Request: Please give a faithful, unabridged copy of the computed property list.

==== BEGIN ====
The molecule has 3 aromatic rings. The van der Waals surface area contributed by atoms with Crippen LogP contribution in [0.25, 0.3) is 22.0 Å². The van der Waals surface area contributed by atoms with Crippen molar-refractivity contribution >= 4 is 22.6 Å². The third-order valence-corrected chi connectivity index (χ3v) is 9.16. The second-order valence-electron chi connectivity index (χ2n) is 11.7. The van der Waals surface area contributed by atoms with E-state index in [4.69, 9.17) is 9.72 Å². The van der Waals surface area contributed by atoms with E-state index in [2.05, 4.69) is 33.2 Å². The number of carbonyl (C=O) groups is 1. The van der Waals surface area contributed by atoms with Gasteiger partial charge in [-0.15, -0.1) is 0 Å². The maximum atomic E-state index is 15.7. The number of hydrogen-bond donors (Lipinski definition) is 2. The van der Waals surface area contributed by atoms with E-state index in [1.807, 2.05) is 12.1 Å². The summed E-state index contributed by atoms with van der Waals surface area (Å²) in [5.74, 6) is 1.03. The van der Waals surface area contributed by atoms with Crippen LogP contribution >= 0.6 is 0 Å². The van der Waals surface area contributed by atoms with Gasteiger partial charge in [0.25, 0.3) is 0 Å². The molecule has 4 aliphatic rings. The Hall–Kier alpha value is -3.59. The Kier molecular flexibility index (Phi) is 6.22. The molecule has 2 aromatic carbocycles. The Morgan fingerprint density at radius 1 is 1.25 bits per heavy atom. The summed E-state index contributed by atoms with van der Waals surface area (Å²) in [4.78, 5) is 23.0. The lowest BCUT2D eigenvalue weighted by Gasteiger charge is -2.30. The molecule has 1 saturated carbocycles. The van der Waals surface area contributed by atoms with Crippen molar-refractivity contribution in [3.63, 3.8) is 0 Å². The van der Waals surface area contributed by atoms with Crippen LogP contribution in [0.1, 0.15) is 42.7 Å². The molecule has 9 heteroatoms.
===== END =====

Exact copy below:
The molecule has 3 aromatic rings. The van der Waals surface area contributed by atoms with Crippen LogP contribution in [0.25, 0.3) is 22.0 Å². The van der Waals surface area contributed by atoms with Crippen molar-refractivity contribution >= 4 is 22.6 Å². The third-order valence-corrected chi connectivity index (χ3v) is 9.16. The second-order valence-electron chi connectivity index (χ2n) is 11.7. The van der Waals surface area contributed by atoms with E-state index in [4.69, 9.17) is 9.72 Å². The van der Waals surface area contributed by atoms with E-state index in [2.05, 4.69) is 33.2 Å². The number of carbonyl (C=O) groups is 1. The van der Waals surface area contributed by atoms with Gasteiger partial charge in [-0.15, -0.1) is 0 Å². The maximum atomic E-state index is 15.7. The number of hydrogen-bond donors (Lipinski definition) is 2. The van der Waals surface area contributed by atoms with E-state index in [1.807, 2.05) is 12.1 Å². The summed E-state index contributed by atoms with van der Waals surface area (Å²) in [5.74, 6) is 1.03. The van der Waals surface area contributed by atoms with Crippen LogP contribution >= 0.6 is 0 Å². The van der Waals surface area contributed by atoms with Gasteiger partial charge in [0.25, 0.3) is 0 Å². The molecule has 4 aliphatic rings. The Hall–Kier alpha value is -3.59. The Kier molecular flexibility index (Phi) is 6.22. The molecule has 2 aromatic carbocycles. The Morgan fingerprint density at radius 1 is 1.25 bits per heavy atom. The summed E-state index contributed by atoms with van der Waals surface area (Å²) in [4.78, 5) is 23.0. The lowest BCUT2D eigenvalue weighted by Gasteiger charge is -2.30. The molecule has 1 saturated carbocycles. The van der Waals surface area contributed by atoms with Crippen molar-refractivity contribution in [3.63, 3.8) is 0 Å². The van der Waals surface area contributed by atoms with Crippen LogP contribution in [0.1, 0.15) is 42.7 Å². The molecule has 9 heteroatoms.